Those repairs took care of the peeling surface once and for all in the eight-lane pool, said City Administrator Zane Logan.
But the problem has since popped up in different sections of the leisure pool and continuous river.
“One of the things that’s unique is the current in our river — as we know with all rivers — has an effect on what’s around it,” said Carrie Parmer, aquatics director. “Any time you’ve got that moving water, you’re going to see some wear and tear.”
Most of the problem areas are in the continuous river, but a few are outside of it, Parmer said.
Parmer and Logan each emphasized that, like last year, the problem is aesthetic, not structural.
“The structure of the pool is sound,” Logan said.
To fix areas where material is peeling, city leaders must decide whether to make spot repairs to the cement surface or install a new PVC liner.
“A municipal pool requires maintenance,” Logan said in an email. “Painting and resurfacing are always going to be ongoing. It may be that a liner lasts the longest and is the best way to maintain a low-maintenance cost, but that is just one of the options that will be discussed with the mayor and City Council.
“It will be up to the mayor and council to decide what they feel is the best method.”
The council is slated to consider the issue at its next meeting on Monday, Feb. 6.
The city currently is advertising for bids for PVC lining. Bids will be opened Friday, Feb. 3. Logan said the city wanted to go through the bid process early enough so councilmen have cost proposals and other information they need to make a decision.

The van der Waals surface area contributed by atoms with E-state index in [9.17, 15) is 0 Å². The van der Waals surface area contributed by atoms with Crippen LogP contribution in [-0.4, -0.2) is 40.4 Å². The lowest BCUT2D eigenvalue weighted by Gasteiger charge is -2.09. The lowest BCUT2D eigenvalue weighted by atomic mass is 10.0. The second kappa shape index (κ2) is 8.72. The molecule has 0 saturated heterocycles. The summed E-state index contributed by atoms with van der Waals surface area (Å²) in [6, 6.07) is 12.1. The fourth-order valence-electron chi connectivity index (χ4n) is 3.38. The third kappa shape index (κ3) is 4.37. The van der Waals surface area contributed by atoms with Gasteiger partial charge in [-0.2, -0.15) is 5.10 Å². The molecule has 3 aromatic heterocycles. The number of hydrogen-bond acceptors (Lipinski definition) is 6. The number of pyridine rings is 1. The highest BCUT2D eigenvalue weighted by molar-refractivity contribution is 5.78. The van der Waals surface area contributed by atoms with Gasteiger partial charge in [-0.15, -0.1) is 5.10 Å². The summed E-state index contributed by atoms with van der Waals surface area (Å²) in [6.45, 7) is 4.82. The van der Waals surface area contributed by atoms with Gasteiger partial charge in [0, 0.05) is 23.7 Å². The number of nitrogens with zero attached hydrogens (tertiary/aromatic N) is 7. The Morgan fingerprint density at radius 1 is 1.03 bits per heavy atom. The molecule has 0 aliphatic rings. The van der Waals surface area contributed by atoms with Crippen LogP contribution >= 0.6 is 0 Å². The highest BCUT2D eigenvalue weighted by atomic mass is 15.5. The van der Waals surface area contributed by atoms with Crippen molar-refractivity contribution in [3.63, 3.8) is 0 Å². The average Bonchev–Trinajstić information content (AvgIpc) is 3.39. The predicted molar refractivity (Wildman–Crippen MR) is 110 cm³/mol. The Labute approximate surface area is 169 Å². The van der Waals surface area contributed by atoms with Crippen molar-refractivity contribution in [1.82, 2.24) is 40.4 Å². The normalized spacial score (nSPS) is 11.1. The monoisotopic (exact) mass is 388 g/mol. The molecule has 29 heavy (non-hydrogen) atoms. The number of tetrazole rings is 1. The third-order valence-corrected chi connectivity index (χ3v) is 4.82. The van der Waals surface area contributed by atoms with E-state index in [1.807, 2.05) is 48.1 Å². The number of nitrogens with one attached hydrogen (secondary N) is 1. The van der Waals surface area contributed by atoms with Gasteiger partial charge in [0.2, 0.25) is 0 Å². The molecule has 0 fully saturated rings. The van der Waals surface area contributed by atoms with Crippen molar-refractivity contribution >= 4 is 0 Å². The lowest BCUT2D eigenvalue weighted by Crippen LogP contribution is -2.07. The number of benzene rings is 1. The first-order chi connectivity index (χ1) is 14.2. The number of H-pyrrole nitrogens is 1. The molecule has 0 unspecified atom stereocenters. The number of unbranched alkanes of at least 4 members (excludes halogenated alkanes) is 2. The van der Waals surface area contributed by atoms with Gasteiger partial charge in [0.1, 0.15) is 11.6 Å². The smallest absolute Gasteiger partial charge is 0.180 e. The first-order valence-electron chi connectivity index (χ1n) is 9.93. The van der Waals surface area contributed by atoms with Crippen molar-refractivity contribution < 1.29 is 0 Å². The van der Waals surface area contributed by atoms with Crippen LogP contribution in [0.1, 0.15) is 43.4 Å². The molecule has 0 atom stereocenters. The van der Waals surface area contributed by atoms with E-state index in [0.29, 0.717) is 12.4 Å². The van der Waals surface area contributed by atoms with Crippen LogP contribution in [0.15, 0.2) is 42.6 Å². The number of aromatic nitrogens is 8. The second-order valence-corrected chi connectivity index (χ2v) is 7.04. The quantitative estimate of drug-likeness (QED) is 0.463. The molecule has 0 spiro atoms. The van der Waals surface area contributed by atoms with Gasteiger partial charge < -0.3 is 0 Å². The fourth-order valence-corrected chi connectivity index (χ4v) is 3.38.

The pool is scheduled to close for annual maintenance March 24-April 8, and a new lining or surface repairs will be completed during the scheduled closure, Logan said. This spring’s work will be paid for by the city of Powell, Logan said.
“The city will cover the cost of repainting, smoothing out surface irregularities or lining, dependent upon what the city feels is the best option,” Logan said.
Sletten Construction of Wyoming, the general contractor for the facility’s construction, covered the cost of last year’s repairs. Sletten completed its commitment with the city regarding the surface repairs last May, Logan said.
Those repairs also took place during the aquatic center’s annual maintenance closure from mid-March to early May.
The pool originally was slated to close for four weeks, but work took longer than anticipated.
This spring’s closure is scheduled to last two weeks, and Logan said work is expected to be completed during that timeframe. However, that also depends on bids the city receives for the PVC lining project, Logan said. If PVC lining can’t be completed during the scheduled closure, then that could influence the council’s decision.